I am too little informed of the resources still left in this Country, and of the Enemy’s designs, to tell what disposition to make, or how to dispose of the little forage we have in the field. I shall do the best I can and keep your Excellency constantly advised of my situation.
General Gates sets out tomorrow for the Northward. Many Officers think very favourably of his conduct, and that whenever an inquiry takes place he will honorably acquit himself. I am with great esteem and regard Your Excellency’s Most Obedient Humble Servant
DLC: Papers of George Washington.
5 December 1780
At a Council of War held at Charlotte in North Carolina the 5th day of Decr 1780 Consisting of the Commanding Officer
M. Genl Smallwood
B. Genl Huger
the Commanding Officer read to the council his instructions respecting the appointing a Court of Enquiry into the conduct of Major Genl Gates, during his command in this Department, and requested their opinions respectively in writing—Whether it would be practicable to hold the Court under the present circumstances of the Army, if Major Genl Baron de Steuben and another Genl Officer were here to constitute it agreeable to his instructions; and whether they would advise him to send for the Baron and another Genl Officer from Virginia untill he is more fully informed of the Enemies movements in that State, where the Baron and two other Genls belonging to the Southern Department are left with a command to watch the motions of the Enemy and to protect the State from their depredations.
Charlotte Decr 6th 1780
Your instructions being limitted with respect to the Baron de Stuben’s presiding in a Court which you are empowered to appoint, to enquire into the conduct of Major Genl Gates—it cannot be constituded during his absance; nor would it be eligible or politic to draw the Baron from the command assigned him in Virginia, untill the Enemy’s movements and veiws there could be ascertained with more precession: Abstracted from this our situation and circumstances in a military veiw, would not admit of that delay which an enquiry of this nature might necessarily require—which at a future day (and perhaps in a short time) might be more properly and impartially investigated whilst the Armies lay in Quarters, and might be restrained from active operation during the rejoices of the winter Season. I have the honor to be with great regard your most huml. Servt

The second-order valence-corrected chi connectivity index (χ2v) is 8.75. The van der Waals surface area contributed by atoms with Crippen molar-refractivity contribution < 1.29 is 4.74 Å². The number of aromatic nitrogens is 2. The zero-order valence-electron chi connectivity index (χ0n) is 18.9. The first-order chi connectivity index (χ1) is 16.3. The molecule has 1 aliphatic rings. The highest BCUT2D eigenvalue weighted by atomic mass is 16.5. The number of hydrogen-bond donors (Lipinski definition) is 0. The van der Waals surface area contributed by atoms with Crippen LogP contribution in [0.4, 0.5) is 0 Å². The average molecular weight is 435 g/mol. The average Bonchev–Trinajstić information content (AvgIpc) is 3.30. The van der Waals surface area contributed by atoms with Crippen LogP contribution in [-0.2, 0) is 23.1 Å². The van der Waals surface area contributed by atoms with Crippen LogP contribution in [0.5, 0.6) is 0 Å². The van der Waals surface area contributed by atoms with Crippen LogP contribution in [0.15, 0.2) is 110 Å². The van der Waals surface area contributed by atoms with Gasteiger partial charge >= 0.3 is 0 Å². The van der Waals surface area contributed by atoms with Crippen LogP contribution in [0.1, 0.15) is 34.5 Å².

Charlotte Decr 6th 1780
In consequence of your having desired my opinion in writing on the Questions, whether it would be practicable to hold a Court of Enquiry on the conduct of Major Genl Gates under the present circumstances of this Army, if Major Genl Baron de Steuben and another Genl Officer were here agreeable to your instructions? and whether it would be proper to send for the Baron and another Genl Officer from Virginia untill you are more fully informed of the Enemies movements in that State?
I am of opinion that were the Baron and another Genl Officer here, the present situation of this Army would not admit of the Court of enquiry being held; and think it would be improper under the present circumstances to call them from Virginia. I am Sir &ca
Camp Charlotte 6th Decr 1780
It is my opinion that the resolve of the Honble the Congress for makeing an enquiry into the conduct of Major Genl Gates as Commander of the Southern Army, cannot be immediately complied with. The absence of the Honble Major Genl the Baron de Steuben, who is appointed president will necessarily occasion some delay; and it may be attended with injurious consequences to the public to call that officer from his command in Virginia, where (by the latest intelligence) the forces under Genl Lesslie have been augmented, and where the Baron’s presence may be indispensibly necessary.
As Brigadier Genl Morgan is the only continental Genl Officer present who was not in action on the 16th of Augt last, and may appear as evidence or be challenged by Genl Gates, I apprehend it would be found inconvenient to compose a court if the Baron was present, upon the principles of his Excellency Genl Washingtons instructions which you were pleased to communicate last evening And I am of opinion if the court could be [convened] in a short time, it would be difficult to collect all the evidence with that attention and deliberation which the subject requires in the present deranged state of the Army; especially as we may reasonably expect the late reinforcement to Lord Cornwallis’s Army will enable him to act with such force and activity as to render the situation of yours exceedingly precarious. I am Sir, &ca
Decr 6th 1780
If Major Genl Baron de Stuben was sent for, it would be practicable to make the enquiry into the conduct of Major Genl Gates as commanding officer of the Southern Army agreeable to your instructions But the present circumstances of your army, and the situation of the Enemy considered, I think it unadvisable at present to go into the enquiry. I am also of opinion that to send for the Baron for the purpose of making the enquiry would be unadvisable, untill the intentions of the enemy in the State of Virginia (where the Baron is at present) are further known; as I have reason to beleive his presence there greatly necessary there.
A. Buford Colonel
Hillsborough 23d Octr 1780